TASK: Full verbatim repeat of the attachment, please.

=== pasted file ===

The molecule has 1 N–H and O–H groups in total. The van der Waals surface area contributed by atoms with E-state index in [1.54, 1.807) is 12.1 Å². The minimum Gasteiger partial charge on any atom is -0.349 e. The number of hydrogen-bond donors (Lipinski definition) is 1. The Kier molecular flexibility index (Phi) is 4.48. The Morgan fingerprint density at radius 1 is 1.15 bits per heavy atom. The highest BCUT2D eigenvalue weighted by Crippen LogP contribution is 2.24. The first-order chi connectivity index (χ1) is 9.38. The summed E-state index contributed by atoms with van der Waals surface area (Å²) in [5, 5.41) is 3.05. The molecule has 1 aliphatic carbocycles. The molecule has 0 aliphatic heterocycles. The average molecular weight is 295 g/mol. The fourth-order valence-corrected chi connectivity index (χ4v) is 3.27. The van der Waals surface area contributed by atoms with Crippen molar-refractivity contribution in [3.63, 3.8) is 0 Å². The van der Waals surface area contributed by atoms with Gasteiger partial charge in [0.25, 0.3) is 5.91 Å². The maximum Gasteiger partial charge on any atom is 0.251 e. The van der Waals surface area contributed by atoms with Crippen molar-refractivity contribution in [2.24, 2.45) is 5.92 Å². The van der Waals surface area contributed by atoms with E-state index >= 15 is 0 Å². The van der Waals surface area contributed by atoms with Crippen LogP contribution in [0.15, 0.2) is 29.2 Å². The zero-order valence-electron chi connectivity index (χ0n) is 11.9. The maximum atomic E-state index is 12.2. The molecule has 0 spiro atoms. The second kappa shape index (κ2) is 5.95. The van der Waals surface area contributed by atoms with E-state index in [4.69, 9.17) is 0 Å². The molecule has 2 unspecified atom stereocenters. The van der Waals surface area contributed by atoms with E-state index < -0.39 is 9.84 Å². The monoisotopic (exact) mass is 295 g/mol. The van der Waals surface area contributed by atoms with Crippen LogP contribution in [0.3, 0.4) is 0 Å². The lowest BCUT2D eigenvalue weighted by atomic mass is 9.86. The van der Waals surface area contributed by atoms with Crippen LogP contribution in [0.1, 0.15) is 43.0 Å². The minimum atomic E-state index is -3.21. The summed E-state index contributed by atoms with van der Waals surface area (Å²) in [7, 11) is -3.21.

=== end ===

The molecule has 1 N–H and O–H groups in total. The van der Waals surface area contributed by atoms with E-state index in [1.54, 1.807) is 12.1 Å². The minimum Gasteiger partial charge on any atom is -0.349 e. The number of hydrogen-bond donors (Lipinski definition) is 1. The Kier molecular flexibility index (Phi) is 4.48. The Morgan fingerprint density at radius 1 is 1.15 bits per heavy atom. The highest BCUT2D eigenvalue weighted by Crippen LogP contribution is 2.24. The first-order chi connectivity index (χ1) is 9.38. The summed E-state index contributed by atoms with van der Waals surface area (Å²) in [5, 5.41) is 3.05. The molecule has 1 aliphatic carbocycles. The molecule has 0 aliphatic heterocycles. The average molecular weight is 295 g/mol. The fourth-order valence-corrected chi connectivity index (χ4v) is 3.27. The van der Waals surface area contributed by atoms with Crippen molar-refractivity contribution in [3.63, 3.8) is 0 Å². The van der Waals surface area contributed by atoms with Gasteiger partial charge in [0.25, 0.3) is 5.91 Å². The maximum Gasteiger partial charge on any atom is 0.251 e. The van der Waals surface area contributed by atoms with Crippen molar-refractivity contribution in [2.24, 2.45) is 5.92 Å². The van der Waals surface area contributed by atoms with E-state index >= 15 is 0 Å². The van der Waals surface area contributed by atoms with Crippen LogP contribution in [0.15, 0.2) is 29.2 Å². The zero-order valence-electron chi connectivity index (χ0n) is 11.9. The maximum atomic E-state index is 12.2. The molecule has 0 spiro atoms. The second kappa shape index (κ2) is 5.95. The van der Waals surface area contributed by atoms with E-state index in [4.69, 9.17) is 0 Å². The molecule has 2 unspecified atom stereocenters. The van der Waals surface area contributed by atoms with E-state index < -0.39 is 9.84 Å². The monoisotopic (exact) mass is 295 g/mol. The van der Waals surface area contributed by atoms with Crippen LogP contribution in [0.3, 0.4) is 0 Å². The lowest BCUT2D eigenvalue weighted by atomic mass is 9.86. The van der Waals surface area contributed by atoms with Crippen LogP contribution in [0.1, 0.15) is 43.0 Å². The minimum atomic E-state index is -3.21. The summed E-state index contributed by atoms with van der Waals surface area (Å²) in [7, 11) is -3.21.